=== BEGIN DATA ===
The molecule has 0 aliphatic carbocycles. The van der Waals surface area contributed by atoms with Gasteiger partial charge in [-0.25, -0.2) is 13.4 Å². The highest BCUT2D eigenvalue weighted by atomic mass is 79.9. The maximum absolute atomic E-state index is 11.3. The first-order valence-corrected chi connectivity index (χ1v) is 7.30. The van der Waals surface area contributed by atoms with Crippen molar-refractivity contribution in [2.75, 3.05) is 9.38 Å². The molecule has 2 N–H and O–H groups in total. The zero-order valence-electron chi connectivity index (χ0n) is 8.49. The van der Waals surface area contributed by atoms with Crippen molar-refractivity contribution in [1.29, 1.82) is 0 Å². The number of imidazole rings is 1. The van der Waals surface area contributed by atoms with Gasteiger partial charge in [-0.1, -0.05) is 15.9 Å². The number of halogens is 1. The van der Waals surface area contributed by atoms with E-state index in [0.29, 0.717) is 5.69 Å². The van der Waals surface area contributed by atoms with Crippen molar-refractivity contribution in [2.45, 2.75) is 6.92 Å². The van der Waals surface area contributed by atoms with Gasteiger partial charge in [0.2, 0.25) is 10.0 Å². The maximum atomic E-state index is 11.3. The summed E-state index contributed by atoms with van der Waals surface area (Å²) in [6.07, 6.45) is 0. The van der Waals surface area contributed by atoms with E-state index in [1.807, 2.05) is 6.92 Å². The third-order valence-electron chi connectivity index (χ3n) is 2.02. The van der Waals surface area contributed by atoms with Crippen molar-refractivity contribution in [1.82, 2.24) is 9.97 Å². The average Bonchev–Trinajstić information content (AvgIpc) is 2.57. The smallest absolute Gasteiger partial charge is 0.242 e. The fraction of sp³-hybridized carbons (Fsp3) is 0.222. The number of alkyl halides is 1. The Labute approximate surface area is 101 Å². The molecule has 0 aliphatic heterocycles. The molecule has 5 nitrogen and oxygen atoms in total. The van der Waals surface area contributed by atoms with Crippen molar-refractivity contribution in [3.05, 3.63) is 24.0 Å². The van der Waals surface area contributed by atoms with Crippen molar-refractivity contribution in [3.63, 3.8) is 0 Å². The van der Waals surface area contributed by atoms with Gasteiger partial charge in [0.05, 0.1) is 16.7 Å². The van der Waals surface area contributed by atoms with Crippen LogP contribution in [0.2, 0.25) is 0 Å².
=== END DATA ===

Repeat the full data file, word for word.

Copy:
The molecule has 0 aliphatic carbocycles. The van der Waals surface area contributed by atoms with Gasteiger partial charge in [-0.25, -0.2) is 13.4 Å². The highest BCUT2D eigenvalue weighted by atomic mass is 79.9. The maximum absolute atomic E-state index is 11.3. The first-order valence-corrected chi connectivity index (χ1v) is 7.30. The van der Waals surface area contributed by atoms with Crippen molar-refractivity contribution in [2.75, 3.05) is 9.38 Å². The molecule has 2 N–H and O–H groups in total. The zero-order valence-electron chi connectivity index (χ0n) is 8.49. The van der Waals surface area contributed by atoms with Crippen molar-refractivity contribution in [1.29, 1.82) is 0 Å². The number of imidazole rings is 1. The van der Waals surface area contributed by atoms with Gasteiger partial charge in [-0.1, -0.05) is 15.9 Å². The number of halogens is 1. The van der Waals surface area contributed by atoms with E-state index in [0.29, 0.717) is 5.69 Å². The van der Waals surface area contributed by atoms with Crippen molar-refractivity contribution in [2.45, 2.75) is 6.92 Å². The van der Waals surface area contributed by atoms with Gasteiger partial charge in [0.2, 0.25) is 10.0 Å². The maximum atomic E-state index is 11.3. The summed E-state index contributed by atoms with van der Waals surface area (Å²) in [6.07, 6.45) is 0. The van der Waals surface area contributed by atoms with E-state index in [1.807, 2.05) is 6.92 Å². The third-order valence-electron chi connectivity index (χ3n) is 2.02. The van der Waals surface area contributed by atoms with Crippen molar-refractivity contribution in [1.82, 2.24) is 9.97 Å². The average Bonchev–Trinajstić information content (AvgIpc) is 2.57. The smallest absolute Gasteiger partial charge is 0.242 e. The fraction of sp³-hybridized carbons (Fsp3) is 0.222. The number of alkyl halides is 1. The Labute approximate surface area is 101 Å². The molecule has 0 aliphatic heterocycles. The molecule has 5 nitrogen and oxygen atoms in total. The van der Waals surface area contributed by atoms with Crippen molar-refractivity contribution in [3.05, 3.63) is 24.0 Å². The van der Waals surface area contributed by atoms with Crippen molar-refractivity contribution in [3.63, 3.8) is 0 Å². The van der Waals surface area contributed by atoms with Gasteiger partial charge in [0.05, 0.1) is 16.7 Å². The van der Waals surface area contributed by atoms with Crippen LogP contribution in [0.2, 0.25) is 0 Å².